2012 - Volume #36, Issue #6, Page #10[ Sample Stories From This Issue | List of All Stories In This Issue | Print this story | Read this issue]
Manure Injector Built To Handle High Residue
“Plugging up in high residue situations is the primary problem with most manure injection,” says Reed. “Draft is the second. Shank injectors take a lot of power. Not covering manure is third. You can lose roughly 50 percent of the nutrients if you don’t inject it or cover it.”
Reed’s injector eliminates plugging and requires half the draft power of a shank. He says the rolling component design is key to both features.
“Everything on it rotates,” says Reed. “There’s no drag, and it cuts through heavy cornstalks and CRP ground.”
The 22-in. wave notched blade slices through the thickest residue and lifts and spreads the soil apart. A V-shaped injector follows directly behind the blade. It disperses manure from the 3-in. dia., slanted hose into the soil 6 to 8 in. below the surface. Two rolling containment wheels at the back of the unit gather displaced soil and residue, filling and covering the injection slot. The units clamp to toolbars mounted behind manure wagons. Though priced individually, 4, 5, 6 and 8-row units are available.
“We retain pretty much 100 percent of the manure’s nutrient value,” says Reed. “That adds value to the product.”
Reed says the injectors have been used to apply up to 6,000 gal. per acre at 14 mph, and that was with 2 in. of frost. He says they’re capable of applying up to 15,000 gal. per acre at up to 16 mph, though he recommends 3 to 14 mph for most conditions. He adds that regardless of speed or conditions, the injector is built to last. It can even be used with drag hose systems.
“You can turn with them in the ground, unlike other drag hose tool bars,” says Reed. “We put some serious iron in these things. They’re built extremely heavy for commercial use. We build them with a farmer mentality, not as a manufacturer trying to see how much cheaper they can be built.”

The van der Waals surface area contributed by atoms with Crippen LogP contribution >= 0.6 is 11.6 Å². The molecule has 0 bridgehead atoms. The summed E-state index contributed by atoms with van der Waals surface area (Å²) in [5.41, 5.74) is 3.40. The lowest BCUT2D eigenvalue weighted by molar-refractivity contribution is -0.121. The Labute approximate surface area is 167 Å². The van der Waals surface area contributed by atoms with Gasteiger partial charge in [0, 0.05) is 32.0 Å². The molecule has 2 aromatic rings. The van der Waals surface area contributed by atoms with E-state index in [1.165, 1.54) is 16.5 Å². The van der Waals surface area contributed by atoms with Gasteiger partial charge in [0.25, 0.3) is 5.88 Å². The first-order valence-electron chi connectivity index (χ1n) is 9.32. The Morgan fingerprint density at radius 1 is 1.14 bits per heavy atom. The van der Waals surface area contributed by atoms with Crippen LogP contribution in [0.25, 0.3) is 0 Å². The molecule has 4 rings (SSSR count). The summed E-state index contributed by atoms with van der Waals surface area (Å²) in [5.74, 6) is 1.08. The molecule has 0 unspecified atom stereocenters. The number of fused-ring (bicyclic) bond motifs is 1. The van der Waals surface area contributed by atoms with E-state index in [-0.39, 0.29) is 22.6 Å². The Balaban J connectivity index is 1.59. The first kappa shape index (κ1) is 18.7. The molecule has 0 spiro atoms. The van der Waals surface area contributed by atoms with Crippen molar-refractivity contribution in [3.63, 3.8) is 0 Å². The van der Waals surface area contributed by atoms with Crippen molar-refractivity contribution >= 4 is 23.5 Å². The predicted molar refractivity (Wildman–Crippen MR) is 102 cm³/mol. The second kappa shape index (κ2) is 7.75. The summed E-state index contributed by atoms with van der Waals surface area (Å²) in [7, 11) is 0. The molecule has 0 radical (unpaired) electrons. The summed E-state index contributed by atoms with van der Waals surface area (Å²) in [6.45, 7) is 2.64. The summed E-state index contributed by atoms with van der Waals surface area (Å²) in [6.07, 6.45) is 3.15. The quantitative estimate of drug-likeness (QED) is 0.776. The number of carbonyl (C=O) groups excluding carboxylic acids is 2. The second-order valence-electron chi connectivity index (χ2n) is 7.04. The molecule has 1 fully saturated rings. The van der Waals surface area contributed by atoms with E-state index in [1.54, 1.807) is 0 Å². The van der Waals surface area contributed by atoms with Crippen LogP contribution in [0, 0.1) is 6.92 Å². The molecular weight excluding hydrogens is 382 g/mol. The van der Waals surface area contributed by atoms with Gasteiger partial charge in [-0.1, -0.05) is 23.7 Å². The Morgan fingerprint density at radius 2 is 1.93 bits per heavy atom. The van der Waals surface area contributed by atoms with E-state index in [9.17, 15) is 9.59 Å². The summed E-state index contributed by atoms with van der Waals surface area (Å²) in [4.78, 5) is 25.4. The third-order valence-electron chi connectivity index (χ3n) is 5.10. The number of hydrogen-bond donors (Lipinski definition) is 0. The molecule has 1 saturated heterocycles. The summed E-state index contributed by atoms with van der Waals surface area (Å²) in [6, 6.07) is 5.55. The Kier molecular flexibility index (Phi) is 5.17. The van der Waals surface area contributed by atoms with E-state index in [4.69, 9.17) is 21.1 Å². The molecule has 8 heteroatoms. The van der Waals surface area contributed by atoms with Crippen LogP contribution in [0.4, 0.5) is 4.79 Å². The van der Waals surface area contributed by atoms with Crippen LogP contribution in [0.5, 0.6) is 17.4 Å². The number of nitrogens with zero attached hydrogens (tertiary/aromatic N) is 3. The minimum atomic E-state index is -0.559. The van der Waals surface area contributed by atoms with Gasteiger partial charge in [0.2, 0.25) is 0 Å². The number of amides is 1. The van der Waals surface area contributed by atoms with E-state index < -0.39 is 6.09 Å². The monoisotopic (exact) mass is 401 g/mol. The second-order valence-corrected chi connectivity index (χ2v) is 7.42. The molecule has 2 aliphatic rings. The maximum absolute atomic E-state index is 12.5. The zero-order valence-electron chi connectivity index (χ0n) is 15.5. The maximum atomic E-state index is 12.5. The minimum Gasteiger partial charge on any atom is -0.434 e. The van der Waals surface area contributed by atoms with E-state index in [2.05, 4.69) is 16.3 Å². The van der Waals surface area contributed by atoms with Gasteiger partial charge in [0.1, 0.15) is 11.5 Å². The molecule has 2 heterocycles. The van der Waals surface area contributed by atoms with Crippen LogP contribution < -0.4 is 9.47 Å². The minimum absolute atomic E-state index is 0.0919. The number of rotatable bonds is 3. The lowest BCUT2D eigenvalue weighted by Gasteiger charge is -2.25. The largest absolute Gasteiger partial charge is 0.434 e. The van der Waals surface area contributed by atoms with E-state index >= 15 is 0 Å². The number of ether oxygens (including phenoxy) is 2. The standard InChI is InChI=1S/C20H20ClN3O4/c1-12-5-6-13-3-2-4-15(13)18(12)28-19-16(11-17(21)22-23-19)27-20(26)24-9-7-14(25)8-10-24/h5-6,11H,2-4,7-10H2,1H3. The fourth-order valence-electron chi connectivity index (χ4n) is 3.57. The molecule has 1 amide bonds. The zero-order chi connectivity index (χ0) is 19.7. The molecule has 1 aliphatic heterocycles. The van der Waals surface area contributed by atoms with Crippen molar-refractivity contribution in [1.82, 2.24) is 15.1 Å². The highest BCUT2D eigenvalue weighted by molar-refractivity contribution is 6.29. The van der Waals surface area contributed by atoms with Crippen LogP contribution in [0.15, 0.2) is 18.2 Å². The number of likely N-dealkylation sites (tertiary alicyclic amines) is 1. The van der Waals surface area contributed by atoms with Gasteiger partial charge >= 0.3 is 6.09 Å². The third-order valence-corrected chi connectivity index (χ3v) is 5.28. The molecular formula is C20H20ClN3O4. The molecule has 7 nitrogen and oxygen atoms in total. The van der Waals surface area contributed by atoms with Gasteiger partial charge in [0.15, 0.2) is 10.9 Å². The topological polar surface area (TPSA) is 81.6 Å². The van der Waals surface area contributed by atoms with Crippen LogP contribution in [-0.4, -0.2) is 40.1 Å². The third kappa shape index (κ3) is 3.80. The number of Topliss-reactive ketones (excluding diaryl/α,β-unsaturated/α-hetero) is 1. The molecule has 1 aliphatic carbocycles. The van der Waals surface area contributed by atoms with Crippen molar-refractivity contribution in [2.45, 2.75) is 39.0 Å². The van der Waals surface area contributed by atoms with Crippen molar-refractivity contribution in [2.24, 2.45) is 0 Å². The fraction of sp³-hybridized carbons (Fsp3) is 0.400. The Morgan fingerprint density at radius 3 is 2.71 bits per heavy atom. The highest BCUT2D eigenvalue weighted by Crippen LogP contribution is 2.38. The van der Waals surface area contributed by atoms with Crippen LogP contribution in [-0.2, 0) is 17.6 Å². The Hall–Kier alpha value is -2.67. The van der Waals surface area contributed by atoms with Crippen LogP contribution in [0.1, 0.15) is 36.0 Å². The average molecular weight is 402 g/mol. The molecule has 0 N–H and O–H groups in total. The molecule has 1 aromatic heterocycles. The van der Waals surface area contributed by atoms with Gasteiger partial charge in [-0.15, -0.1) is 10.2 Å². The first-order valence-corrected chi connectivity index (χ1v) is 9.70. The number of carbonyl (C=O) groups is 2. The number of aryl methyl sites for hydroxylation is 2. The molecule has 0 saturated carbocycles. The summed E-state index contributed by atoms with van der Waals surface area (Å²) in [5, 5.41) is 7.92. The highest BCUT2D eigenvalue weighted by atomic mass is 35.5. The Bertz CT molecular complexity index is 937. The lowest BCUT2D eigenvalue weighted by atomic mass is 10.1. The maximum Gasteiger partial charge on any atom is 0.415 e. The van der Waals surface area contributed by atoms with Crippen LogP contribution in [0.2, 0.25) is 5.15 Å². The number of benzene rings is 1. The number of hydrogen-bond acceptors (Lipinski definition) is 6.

Reed is proud of the 10,000-lb. rated C springs that serve as shock absorbers on the shank. This lets him transfer weight from the tank to the toolbar. Reed’s injectors are built to handle 2,500 lbs. down pressure if needed to cut through residue.
“We wanted it to handle commercial use, so when I developed it, I took it to an equipment dealer,” recalls Reed. “I asked him which of his custom manure applicator customers had the highest repair bills. We tested it on him, and it did great.”
The vertical till injector row units run $1,400 each. Reed points out the price is actually less than some 15 to 20-year-old technology that’s still being sold. The Vertical Till Injector units are available through a growing list of dealers and direct from Reed. Alternative blades for specific soil and residue situations are also available.
“It’s high speed, high residue and low draft,” says Reed. “Customers tell me they can’t believe how much less fuel they use and how much more work gets done. It opens up the application window by at least 25 percent.”
Contact: FARM SHOW Followup, Vertical Till Injector LLC, 2709 Airport Rd., Washington, Iowa 52353 (ph 319 653-8950; firstname.lastname@example.org; www.vtillc.com).
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